There is nothing wrong with calling a spade a spade, or an action game an action game. Batman: Arkham City is a fantastic example of this. The only reason anyone really wants to play a Batman game is so that they can feel like Batman.

So what does the trailer show us? A game where the player gets to be Batman. Where Batman beats the living daylights out of everyone he comes across. That’s what the game’s about and so that’s what we’re shown, and frankly I couldn’t be more excited.

But what about other games, which do actually attempt to tackle something a little deeper, whether it’s moral issues, more complex stories or creating engaging, three-dimensional characters? They should be allowed to advertise this in their trailers without being accused of the falseness many now expect because of the bad example other games have set.

In this way, then, these deceptive adverts are harming the chances of other games, not to mention the way non or casual gamers think of the medium.

By creating these emotional, often rather ‘arty’ trailers, the developers appear to be trying to prove to the masses that videogames are more than just violent, soulless splatterfests, they seem to simply prove the point of every naysayer by releasing games no different to all the violence orgies that have come before.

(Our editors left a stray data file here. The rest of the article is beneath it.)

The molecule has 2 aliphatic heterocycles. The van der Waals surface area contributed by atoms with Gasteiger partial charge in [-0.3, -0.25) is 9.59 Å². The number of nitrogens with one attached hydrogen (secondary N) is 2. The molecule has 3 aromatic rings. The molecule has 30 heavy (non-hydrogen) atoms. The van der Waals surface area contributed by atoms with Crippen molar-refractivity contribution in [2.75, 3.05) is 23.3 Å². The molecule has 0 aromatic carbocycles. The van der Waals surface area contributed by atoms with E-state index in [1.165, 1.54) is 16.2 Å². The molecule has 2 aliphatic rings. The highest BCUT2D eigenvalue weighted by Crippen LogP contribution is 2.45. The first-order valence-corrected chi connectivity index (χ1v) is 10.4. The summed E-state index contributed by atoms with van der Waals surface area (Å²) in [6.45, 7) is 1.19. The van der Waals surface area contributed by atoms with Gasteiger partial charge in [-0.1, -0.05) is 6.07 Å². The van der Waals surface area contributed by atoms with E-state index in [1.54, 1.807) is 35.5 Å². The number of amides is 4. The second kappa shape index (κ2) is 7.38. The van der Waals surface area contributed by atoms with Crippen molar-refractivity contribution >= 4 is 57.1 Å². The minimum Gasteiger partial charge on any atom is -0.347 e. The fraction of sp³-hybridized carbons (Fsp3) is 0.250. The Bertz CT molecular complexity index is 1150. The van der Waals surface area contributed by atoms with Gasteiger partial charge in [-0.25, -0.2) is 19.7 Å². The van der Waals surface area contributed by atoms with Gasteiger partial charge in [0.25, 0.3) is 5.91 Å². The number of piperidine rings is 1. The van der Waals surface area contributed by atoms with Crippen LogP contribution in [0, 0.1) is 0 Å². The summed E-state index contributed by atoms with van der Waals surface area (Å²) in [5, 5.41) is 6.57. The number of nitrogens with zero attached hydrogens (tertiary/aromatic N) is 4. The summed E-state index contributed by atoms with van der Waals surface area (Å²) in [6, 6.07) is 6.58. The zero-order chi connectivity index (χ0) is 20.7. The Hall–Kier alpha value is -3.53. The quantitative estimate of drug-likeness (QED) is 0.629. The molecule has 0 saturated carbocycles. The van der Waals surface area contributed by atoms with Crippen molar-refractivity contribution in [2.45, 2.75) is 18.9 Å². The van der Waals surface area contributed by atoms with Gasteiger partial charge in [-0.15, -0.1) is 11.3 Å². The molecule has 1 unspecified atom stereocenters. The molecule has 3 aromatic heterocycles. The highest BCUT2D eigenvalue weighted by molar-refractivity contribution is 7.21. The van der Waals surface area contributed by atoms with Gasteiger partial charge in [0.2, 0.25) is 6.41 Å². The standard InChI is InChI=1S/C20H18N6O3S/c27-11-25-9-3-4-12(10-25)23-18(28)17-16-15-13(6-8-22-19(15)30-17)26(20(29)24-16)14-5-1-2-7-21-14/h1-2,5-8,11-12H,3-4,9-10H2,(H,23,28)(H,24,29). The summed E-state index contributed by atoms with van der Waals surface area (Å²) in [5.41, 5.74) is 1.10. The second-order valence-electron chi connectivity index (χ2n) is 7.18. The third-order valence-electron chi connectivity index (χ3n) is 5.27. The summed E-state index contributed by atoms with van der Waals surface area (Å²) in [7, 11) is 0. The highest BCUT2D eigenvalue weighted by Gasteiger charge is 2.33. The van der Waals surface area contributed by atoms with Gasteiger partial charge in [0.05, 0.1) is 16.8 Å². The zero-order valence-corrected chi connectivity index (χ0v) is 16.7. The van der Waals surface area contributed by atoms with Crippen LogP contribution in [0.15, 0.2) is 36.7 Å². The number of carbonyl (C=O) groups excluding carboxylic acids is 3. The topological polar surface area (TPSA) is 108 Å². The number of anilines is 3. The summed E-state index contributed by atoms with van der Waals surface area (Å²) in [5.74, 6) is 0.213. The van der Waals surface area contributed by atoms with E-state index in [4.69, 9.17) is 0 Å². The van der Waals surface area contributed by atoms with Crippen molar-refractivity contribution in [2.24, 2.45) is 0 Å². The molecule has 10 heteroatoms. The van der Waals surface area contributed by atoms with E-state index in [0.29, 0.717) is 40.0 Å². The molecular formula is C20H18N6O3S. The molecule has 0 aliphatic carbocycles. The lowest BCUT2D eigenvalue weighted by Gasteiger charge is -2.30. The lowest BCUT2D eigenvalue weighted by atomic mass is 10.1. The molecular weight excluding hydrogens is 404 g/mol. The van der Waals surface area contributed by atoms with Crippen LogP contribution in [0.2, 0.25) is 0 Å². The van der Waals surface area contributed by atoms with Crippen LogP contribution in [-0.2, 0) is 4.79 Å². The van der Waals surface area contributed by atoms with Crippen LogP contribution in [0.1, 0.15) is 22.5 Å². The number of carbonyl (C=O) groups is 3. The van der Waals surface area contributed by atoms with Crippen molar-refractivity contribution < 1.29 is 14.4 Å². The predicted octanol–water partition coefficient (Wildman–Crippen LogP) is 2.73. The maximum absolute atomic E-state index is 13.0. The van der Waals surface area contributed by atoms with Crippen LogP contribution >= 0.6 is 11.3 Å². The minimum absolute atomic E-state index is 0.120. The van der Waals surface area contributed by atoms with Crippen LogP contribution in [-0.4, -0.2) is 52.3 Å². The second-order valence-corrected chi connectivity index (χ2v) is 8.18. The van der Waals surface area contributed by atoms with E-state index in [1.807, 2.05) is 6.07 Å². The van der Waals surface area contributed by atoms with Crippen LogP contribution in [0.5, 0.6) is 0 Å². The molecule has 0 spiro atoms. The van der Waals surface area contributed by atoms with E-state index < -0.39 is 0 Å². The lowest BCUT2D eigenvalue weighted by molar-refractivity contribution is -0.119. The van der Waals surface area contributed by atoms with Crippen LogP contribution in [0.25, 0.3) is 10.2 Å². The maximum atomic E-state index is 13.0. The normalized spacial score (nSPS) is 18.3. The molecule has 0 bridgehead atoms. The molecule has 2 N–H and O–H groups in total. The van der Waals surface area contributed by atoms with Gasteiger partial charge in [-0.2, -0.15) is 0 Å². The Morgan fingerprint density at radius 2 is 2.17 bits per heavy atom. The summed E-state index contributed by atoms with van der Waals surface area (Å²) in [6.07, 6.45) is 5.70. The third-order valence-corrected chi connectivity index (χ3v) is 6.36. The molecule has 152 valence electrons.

There are games out there that want to do more than this, that are actually capable of creating heartrending moments rather than simply playing emotional chords in trailers which then in gameplay amount to little more than a half-hearted attempt to make us care for a character’s death that often feels forced and painfully wooden. Few will have felt the death of stoic grunt number three, but many a grown man will admit to shedding a tear when Aeris was killed in Final Fantasy VII, or welling up at the ending of Red Dead Redemption.

So then, how are these games that are genuine in their depth meant to show it when surrounded by so many that aren’t? Part of the issue lies in the nature of the trailers themselves. Game designers treat videogame trailers like they’re advertising the latest Hollywood release, and many tropes from the world of cinema are evident. Instead of trying to speak to gamers through the language of film, they should try using the language of videogames.

As the previous examples attest, there is a unique and potentially very powerful medium, not about creating a series of mini movies with pauses in the middle where you get to shoot things, but about the merging of gameplay and story to create something mentally, emotionally and physically engaging.

Many games are doing just this but this isn’t in any way obvious from the kinds of trailers currently being wheeled out to supposedly highlight the best the gaming world has to offer.

What it comes down to for gamers is a matter of personal preference. Some people want to play a game with depth and resonance, tales of loss and love with relatable, complex characters; others want one where they can run around chopping zombies into little bits and making things explode.

Either is completely fine, the issues arise simply when a game developer lies about which category their game falls into. Either they start telling the truth in their trailers, or put ‘not representative of actual game content’ at the bottom of the screen.